Staged reading of Antígona Furiosa brings bold women to center stage

Isabella Nantes, Reporter

A theme for this year’s women’s history month has been “monstrous women” and the lengths women have had to go through to be heard. Four students from the theatre department tackled this topic through their portrayal of the play, Antígona Furiosa, written by Griselda Gambaro and translated into English by Marguerite Feitlowitz. Antígona Furiosa broughgt attention to the voices of women who have been silenced and what/who contributed to voices being silenced.

Christiana Molldrem Harkulich of the Eastern Illinois Theatre Department directed and instructed the staged reading with the support of the Latinx American Studies department.

This particular rendition of Antigone is written by an Argentinian playwright through the lens of the Dirty Wars with Antígona being the one to give a voice to the voiceless. The Dirty Wars took place in Argentina from 1976 to 1983 when the military junta took over the government and began terrorizing the nation. Over 30,000 people disappeared, with many yet to be found.

The dictatorship’s reign was most tangibly combatted by the women of Argentina’s anger. The mothers, sisters, wives and friends of the disappeared rose up and demanded justice and to this day demand justice for those who never came back home.

Harkulich is passionate about the need for people to hear this message and to really soak in what it means for them and for society as a whole. The staged reading time was followed by an open forum question and answer time. The open forum presented itself as an opportune place for the audience and actors alike to voice what it was like to portray this topic, to relay their personal experiences and the feelings it invoked inside of them.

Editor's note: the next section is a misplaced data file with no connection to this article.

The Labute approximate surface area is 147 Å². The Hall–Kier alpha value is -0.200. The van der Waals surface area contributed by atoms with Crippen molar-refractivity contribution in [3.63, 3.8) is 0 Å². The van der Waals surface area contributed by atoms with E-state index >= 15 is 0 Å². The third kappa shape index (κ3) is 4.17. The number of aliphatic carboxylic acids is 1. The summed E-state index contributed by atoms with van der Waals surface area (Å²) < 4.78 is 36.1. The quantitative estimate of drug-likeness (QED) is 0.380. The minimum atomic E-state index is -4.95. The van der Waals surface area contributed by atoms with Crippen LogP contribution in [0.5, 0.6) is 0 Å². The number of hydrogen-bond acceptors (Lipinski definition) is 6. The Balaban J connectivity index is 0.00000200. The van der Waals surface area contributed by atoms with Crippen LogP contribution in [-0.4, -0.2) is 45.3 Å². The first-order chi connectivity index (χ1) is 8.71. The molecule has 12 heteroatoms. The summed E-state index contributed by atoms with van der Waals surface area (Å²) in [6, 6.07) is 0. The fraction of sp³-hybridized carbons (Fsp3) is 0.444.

Antígona, Antinous and Coryphaeus/Creon were the characters within the play whom each grapple with a different set of internal struggles. Clarence Carmody played Antinous, who was mainly a bystander to the tragedies being committed, simply too afraid to disagree with the king, Creon.

Carmody gave insight on what it was like to play a character that relies on cowardice as a motivation. To really get into character it took humanizing the character and putting into perspective who these characters are in the context of a war and specifically with Antinous how “there’s always the people who comply because they’re afraid of getting hurt.”

Harkulich’s main takeaway from the play and performance in particular that she hoped others will leave with as well is “power succeeds when people say nothing.”


Isabella Nantes can be reached at 581-2812 or at [email protected]